Toyota Motor Sales USA Inc. President Jim Lentz blamed the auto industry’s current sales woes on consumer confidence problems after the ribbon-cutting of the new facility south of Ann Arbor.
“Now we also have some great credit offers to let consumers know that there is credit available in this industry to come buy vehicles,” Lentz said, adding Toyota can also combat low consumer confidence by marketing its fuel-efficient vehicles.
Toyota may extend the current 0-percent financing program past its planned Nov. 3 end date, spokesman John McCandless said. The company will make the decision about two-thirds of the way through October, McCandless said.
Lentz said most Toyota customers qualify for the 0-percent financing Toyota began offering early this month on 11 models after posting a 32.3 percent September sales drop from September 2007. October sales so far look about even with September, Lentz said, but “it’s too early to tell,” he said.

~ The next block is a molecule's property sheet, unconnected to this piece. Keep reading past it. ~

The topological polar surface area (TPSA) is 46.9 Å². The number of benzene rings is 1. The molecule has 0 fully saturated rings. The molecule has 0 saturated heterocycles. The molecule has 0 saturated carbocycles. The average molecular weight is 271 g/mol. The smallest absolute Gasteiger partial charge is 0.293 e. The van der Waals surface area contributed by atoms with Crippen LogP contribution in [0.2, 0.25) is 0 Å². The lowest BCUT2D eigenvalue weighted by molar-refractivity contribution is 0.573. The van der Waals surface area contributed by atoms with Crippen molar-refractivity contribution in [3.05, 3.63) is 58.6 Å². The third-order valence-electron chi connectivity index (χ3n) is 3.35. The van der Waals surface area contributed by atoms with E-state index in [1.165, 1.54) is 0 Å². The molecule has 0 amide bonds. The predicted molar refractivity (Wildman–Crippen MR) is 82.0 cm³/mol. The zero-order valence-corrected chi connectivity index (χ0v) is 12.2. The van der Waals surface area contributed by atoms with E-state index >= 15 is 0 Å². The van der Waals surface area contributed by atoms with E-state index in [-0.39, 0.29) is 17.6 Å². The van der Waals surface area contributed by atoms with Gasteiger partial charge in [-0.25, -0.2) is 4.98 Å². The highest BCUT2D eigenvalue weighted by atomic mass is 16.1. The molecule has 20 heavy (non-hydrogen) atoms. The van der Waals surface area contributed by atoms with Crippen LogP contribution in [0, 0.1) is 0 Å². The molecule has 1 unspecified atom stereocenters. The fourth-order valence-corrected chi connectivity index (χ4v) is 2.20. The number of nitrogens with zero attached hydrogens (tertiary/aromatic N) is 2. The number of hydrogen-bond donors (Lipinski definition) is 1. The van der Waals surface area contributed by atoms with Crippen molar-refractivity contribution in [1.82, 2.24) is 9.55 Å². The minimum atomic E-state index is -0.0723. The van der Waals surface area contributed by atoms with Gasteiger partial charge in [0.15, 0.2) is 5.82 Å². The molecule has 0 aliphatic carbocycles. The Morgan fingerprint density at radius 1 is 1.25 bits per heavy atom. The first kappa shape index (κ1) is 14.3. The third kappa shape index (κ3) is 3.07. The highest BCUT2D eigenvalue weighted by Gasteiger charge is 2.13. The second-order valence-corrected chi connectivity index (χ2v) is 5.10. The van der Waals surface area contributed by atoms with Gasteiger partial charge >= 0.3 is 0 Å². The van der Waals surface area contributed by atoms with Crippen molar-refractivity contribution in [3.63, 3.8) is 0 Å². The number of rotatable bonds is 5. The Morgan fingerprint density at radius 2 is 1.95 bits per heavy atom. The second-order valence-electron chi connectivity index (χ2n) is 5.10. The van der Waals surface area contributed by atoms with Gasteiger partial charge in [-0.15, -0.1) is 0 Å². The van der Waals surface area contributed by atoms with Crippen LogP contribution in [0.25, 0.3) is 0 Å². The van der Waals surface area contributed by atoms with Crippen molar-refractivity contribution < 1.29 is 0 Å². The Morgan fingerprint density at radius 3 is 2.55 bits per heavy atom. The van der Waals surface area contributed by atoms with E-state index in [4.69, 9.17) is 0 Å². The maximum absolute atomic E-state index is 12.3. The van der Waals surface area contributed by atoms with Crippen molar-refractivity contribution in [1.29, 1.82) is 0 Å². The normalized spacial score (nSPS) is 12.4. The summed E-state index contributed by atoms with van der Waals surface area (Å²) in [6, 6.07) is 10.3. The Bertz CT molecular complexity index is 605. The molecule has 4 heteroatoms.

Despite the loss in profits, Toyota’s dealers are “in good shape,” Lentz said, and the automaker does not need to decrease production.
By 2020, all Toyota vehicles should have hybrids, Lentz said. But due to the popularity of the Prius, Lentz is pushing the development of the car into almost a “sub-brand” for the U.S., he said. He envisions adding a smaller Prius than Toyota currently offers “and then one on steroids” to the current Prius offerings.
Toyota will not make its plug-in Prius available to customers until after 2010, Lentz said.